I have been having exchanges with several scientists, who responded to some of my previous posts on the general topic of Darwin’s theory of evolution by natural selection and survival of the fittest. (See : Happy 200th Birthday!, Only Believe, What Darwin Got Wrong, Intelligent Design vs. Stultifying Naturalistic Coercion, or A Far More Interesting Question. In their world, science is the only means by which anyone can know anything. Yet as a Christian, I see four primary categories of questions surrounding life that need to be answered in order to have a comprehensive worldview. The four are:
- Origin – Where did we come from?
- Meaning – What’s the point of anything in life?
- Morality – What guidelines do we need to agree upon to live without fear?
- Destiny – When we leave this life, is there something else? What will become of us?
(Those ideas came from Dr. Ravi Zacharias (www.rzim.org), a highly regarded Christian teacher, who was born in India and converted to Christianity after coming to the conclusion that the Hinduism that he had been surrounded by all his life, left him without hope, and without a reason to live.)
Science does not even concern itself with the last three – at least today. That’s not how it once was. At some point, the definition of science changed. It was a word that originally meant “seeking knowledge”. Today it has narrowed that definition to restrict itself to natural means. So nothing that is not verifiable through testing is “real”, and therefore not “scientific.” Darwinists do not even consider the bigger question of the origin of life itself – only with the means by which any living thing came to be what it is.
Anyone who is honest about it will admit that they have pondered such questions. But that is all the further they go. Yet in order to take even the first tentative step, we must leave the scientific method behind. We must step into the realms of philosophy, religion, metaphysics, or epistemology. And none of those fields can ever know whether the beliefs they derive are right or not – Not this side of eternity anyway. What is required is a different kind of testing. What is required is to think deeply, hypothesize, then ask whether the “answer” seems compatible with what can be seen or observed.
I’m not a scientist, and I am not a philosopher. I’m just a guy who has the God-given ability to think and ask questions. (If you prefer to think of it as an ability derived by random mutations, fine. But I do think, and am therefore able to ask questions.)
The thing about this that is so hard to understand, is why atheistic scientists seem so unable to allow me to think about such things – to form opinions about such things – and to ask questions about such things without yelling, swearing, calling me a liar, and otherwise acting like they need an exorcist. One guy called me a “lying scumbag” – that was his very first attempt to communicate with me – apparently because he thought I quoted Darwin out of context. That, even though I gave Darwin credit for having come up with a number of valid ideas and said that “I do not reject at all, much of what Darwin accomplished. I am among those who accept the possibility that some of his theories have proven true. I simply do not accept all of them dogmatically.” And, I should add, neither should anyone who adheres to science alone as a means for deciding what is true.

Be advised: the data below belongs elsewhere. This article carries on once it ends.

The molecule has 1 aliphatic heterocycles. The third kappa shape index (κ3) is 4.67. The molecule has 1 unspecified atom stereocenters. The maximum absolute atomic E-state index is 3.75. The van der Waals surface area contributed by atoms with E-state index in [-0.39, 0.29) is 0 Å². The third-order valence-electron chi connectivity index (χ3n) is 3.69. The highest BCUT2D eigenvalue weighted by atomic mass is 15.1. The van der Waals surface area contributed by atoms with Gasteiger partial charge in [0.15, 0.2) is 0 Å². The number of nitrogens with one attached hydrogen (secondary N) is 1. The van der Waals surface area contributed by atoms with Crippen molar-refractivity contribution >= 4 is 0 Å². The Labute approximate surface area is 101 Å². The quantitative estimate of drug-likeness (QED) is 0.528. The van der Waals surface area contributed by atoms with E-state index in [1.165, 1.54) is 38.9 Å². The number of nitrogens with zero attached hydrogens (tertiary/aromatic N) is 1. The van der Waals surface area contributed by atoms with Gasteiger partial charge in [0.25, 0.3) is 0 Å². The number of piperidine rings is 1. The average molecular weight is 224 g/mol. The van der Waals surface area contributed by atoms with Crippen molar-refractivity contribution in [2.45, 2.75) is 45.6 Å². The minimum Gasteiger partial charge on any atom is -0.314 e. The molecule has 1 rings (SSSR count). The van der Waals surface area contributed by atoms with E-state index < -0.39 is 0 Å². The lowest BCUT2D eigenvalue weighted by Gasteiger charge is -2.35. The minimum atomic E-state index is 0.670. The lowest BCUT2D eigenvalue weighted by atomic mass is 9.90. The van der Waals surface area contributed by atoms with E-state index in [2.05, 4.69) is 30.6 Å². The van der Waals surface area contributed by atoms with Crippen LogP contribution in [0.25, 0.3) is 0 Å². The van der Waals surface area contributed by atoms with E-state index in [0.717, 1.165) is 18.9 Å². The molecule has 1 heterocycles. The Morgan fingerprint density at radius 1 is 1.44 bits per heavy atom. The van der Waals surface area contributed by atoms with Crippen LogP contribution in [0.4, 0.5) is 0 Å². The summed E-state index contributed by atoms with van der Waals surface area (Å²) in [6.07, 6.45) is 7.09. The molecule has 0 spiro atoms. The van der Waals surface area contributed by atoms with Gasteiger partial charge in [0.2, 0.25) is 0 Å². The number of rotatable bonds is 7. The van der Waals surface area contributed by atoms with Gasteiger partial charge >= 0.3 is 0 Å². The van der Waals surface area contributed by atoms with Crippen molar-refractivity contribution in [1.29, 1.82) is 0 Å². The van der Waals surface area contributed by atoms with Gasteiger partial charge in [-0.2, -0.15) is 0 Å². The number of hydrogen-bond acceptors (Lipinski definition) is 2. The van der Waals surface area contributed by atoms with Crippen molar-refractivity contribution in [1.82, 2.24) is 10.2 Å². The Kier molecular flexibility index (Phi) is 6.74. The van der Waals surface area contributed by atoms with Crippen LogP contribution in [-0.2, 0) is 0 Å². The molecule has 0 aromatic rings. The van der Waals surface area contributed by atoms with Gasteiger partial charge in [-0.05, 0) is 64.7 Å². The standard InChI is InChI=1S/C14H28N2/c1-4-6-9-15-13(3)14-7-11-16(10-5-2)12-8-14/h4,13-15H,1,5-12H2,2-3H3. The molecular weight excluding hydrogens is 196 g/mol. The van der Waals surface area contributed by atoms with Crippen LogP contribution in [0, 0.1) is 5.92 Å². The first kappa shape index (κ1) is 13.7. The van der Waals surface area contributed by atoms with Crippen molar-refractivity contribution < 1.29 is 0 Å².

One guy wanted to know how I responded to the “evidence” that ” statistically the more intelligent you are, the less likely they …” are to be Christian. Here’s my response to him:
“What studies or surveys are you citing? Although I doubt it, they may exist. So if they do, I’d like to know some things about them, including who did them, what the questions were, how many people were invited and how many responded, and when they were done.
But, assuming there are some, and that they were fair and recent, and even compelling proof that believers are inferior in intelligence, I have a few questions.
1. What do you do with that information? Beyond allowing you to feel superior, what does it accomplish?
2. Do the statistics invalidate the fact that there are a number of very intelligent, very educated, very erudite people who are also Christian? Would you call them aberrations? Do their arguments for the logic of their beliefs deserve an audience?
3. Assuming the evolution paradigm is correct, man is only the current most highly evolved species. When there is a higher one, will we become slaves? Part of their food? What will give us any rights – any sense of human dignity at all?
I have plenty of other questions, but let’s see how you do with those.”
One of the primary things I am trying to do on this blog is to engage people in constructive dialogue about what they actually believe, and how they came to believe those things in the first place. Dialogue is discussion where the participants’ primary purpose is learning and understanding. When one starts out by calling another a lying scumbag, nothing constructive can ensue. Dialogue precludes such practices, along with name-calling, condesending attitudes, cursing, and rants.
Another thing we forget when we blog, is that it is relatively easy to just vent, without having to deal with the damage we cause by doing so. There’s so much of that in cyberspace – it’s almost as if we take on a Mr. Hyde persona, allowing our Dr. Jekyll side to retain less and less power over our lives.
So in closing, the question I want to ask is: Does it matter where we came from, what the meaning of life is, what defines our morality (or even whether morality is necessary at all) and what is our destiny? And if so, how should we go about trying to find answers – through discourse or dissonance?